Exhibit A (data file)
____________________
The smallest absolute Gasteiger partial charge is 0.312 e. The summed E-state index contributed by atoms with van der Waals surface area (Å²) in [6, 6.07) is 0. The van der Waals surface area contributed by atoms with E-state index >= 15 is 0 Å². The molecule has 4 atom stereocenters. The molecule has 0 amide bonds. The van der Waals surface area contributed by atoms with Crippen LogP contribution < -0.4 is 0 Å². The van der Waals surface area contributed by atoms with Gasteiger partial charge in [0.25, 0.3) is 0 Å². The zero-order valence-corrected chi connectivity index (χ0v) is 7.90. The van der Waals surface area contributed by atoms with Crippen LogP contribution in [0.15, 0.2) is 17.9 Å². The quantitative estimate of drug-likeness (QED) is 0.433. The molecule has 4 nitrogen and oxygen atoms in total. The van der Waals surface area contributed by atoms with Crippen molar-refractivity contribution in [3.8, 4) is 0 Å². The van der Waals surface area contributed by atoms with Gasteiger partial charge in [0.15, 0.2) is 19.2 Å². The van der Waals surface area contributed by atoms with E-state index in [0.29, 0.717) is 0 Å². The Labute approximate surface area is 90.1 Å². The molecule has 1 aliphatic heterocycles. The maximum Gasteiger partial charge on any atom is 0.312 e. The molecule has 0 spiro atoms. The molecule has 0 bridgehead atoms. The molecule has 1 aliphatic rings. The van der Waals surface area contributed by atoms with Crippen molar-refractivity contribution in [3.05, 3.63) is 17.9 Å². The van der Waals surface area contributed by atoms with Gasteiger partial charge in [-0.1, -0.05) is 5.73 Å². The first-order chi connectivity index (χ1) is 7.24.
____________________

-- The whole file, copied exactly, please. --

The smallest absolute Gasteiger partial charge is 0.312 e. The summed E-state index contributed by atoms with van der Waals surface area (Å²) in [6, 6.07) is 0. The van der Waals surface area contributed by atoms with E-state index >= 15 is 0 Å². The molecule has 4 atom stereocenters. The molecule has 0 amide bonds. The van der Waals surface area contributed by atoms with Crippen LogP contribution < -0.4 is 0 Å². The van der Waals surface area contributed by atoms with Gasteiger partial charge in [0.25, 0.3) is 0 Å². The zero-order valence-corrected chi connectivity index (χ0v) is 7.90. The van der Waals surface area contributed by atoms with Crippen LogP contribution in [0.15, 0.2) is 17.9 Å². The quantitative estimate of drug-likeness (QED) is 0.433. The molecule has 4 nitrogen and oxygen atoms in total. The van der Waals surface area contributed by atoms with Crippen molar-refractivity contribution in [3.8, 4) is 0 Å². The van der Waals surface area contributed by atoms with Gasteiger partial charge in [0.15, 0.2) is 19.2 Å². The van der Waals surface area contributed by atoms with E-state index in [0.29, 0.717) is 0 Å². The Labute approximate surface area is 90.1 Å². The molecule has 1 aliphatic heterocycles. The maximum Gasteiger partial charge on any atom is 0.312 e. The molecule has 0 spiro atoms. The molecule has 0 bridgehead atoms. The molecule has 1 aliphatic rings. The van der Waals surface area contributed by atoms with Crippen molar-refractivity contribution in [3.05, 3.63) is 17.9 Å². The van der Waals surface area contributed by atoms with Gasteiger partial charge in [-0.1, -0.05) is 5.73 Å². The first-order chi connectivity index (χ1) is 7.24.